Taylor Hooton Foundation > Hoot’s Corner > General > Study: muscle supplements increase risk of testicular cancer
April 23, 2015
Study: muscle supplements increase risk of testicular cancer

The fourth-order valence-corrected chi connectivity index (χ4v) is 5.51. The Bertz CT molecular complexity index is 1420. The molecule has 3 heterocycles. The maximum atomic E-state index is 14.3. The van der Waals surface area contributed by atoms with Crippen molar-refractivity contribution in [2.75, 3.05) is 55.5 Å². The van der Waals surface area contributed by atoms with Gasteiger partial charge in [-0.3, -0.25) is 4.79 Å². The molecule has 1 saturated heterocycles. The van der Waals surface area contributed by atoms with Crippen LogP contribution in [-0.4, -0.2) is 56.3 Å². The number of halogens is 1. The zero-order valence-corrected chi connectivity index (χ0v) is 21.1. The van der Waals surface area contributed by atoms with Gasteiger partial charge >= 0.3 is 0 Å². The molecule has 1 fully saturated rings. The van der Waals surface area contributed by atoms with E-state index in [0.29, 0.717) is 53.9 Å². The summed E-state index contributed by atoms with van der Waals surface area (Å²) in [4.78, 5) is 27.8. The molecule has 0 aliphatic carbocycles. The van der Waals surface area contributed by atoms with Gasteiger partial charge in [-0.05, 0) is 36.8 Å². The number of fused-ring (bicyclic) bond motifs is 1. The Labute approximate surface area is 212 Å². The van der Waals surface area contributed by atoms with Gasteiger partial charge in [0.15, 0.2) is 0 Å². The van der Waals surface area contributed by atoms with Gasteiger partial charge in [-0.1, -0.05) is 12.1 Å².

The British Journal of Cancer has just published a fascinating study by N. Li and colleagues which suggests the possibility that use of muscle-building supplements might increase the risk of testicular cancer. This is particularly interesting because we’ve seen a large increase in testicular cancer rates since the 90s, and we haven’t yet found a clear explanation for this. In terms of design, this is what’s called a case-control study. The idea is that for a relatively rare event such as cancer, it’s not practical to start with a bunch of men who take supplements and follow them to see how many develop testicular cancer, because it would require too many men and too many years. So instead, authors started by identifying a bunch of men with a diagnosis of testicular cancer, figured out how many of them had previously taken supplements (at least once a week for at least four consecutive weeks), and then compared this proportion to that in a group of control subjects who did not have testicular cancer. They found that 19 per cent of the men who had testicular cancer had taken supplements, compared to only 12 per cent of the men without cancer. Accordingly, there was a large and statistically significant association between supplement use and testicular cancer. However, we should note that this kind of study design is not definitive, because there are a number of biases that can creep in. One of the major concerns is “recall bias,” whereby people who have cancer might be much more likely to remember the fact that they once took supplements, because they’re looking for an explanation for their cancer. This might artificially inflate the proportion of people in the cancer group who report having used supplements. On the other hand, what’s compelling about the study is that the effect size is large, and there seems to be a “dose-response trend,” whereby the younger the men were when they started supplements, and the longer they used them for, the higher the risk of cancer. Also, given that supplement use is increasing and testicular cancer rates are rising, this is an attractive explanation. The challenge is that this study included 30 different types of powders and pills (any supplement with creatine, protein, and/or the steroid androstenedione), and wasn’t large enough to tell us which exact supplement is the problem, or if it’s an issue across the board. All we know is that supplements containing both creatine and proteins were the most dangerous. Biologically, the steroid androstenedione is a major concern, as it has been shown to cause testicular damage. People should also be aware of the fact that many “natural” products, and many “non-steroid” supplements have been found to actually contain steroids. In a study published in the International Journal of Sports Medicine in 2004, H. Geyer and colleagues found that 15 per cent of commercially available “non-hormonal” supplements actually contained undeclared hormonal (anabolic) steroids. TOP 5 – What you need to know about testicular cancer 1. Most common tumor in young men Overall it accounts for 1 per cent of cancers in men, but it is the most common solid cancer in men between ages 15 – 35. 2. Usually no symptoms Some men will notice a dull ache, but most men have no symptoms at all. 3. Painless swelling The key sign for men to be aware of is a hard lump or swelling of a testicle that is painless. 4. Risk factors A history of an undescended testicle or a family history of testicular cancer are the major risk established factors for testicular cancer. 5. Excellent prognosis We’ve made huge strides with this cancer in the last 30 years, and the five-year survival rate is now over 95 per cent. Study suggests muscle supplements increase risk of testicular cancer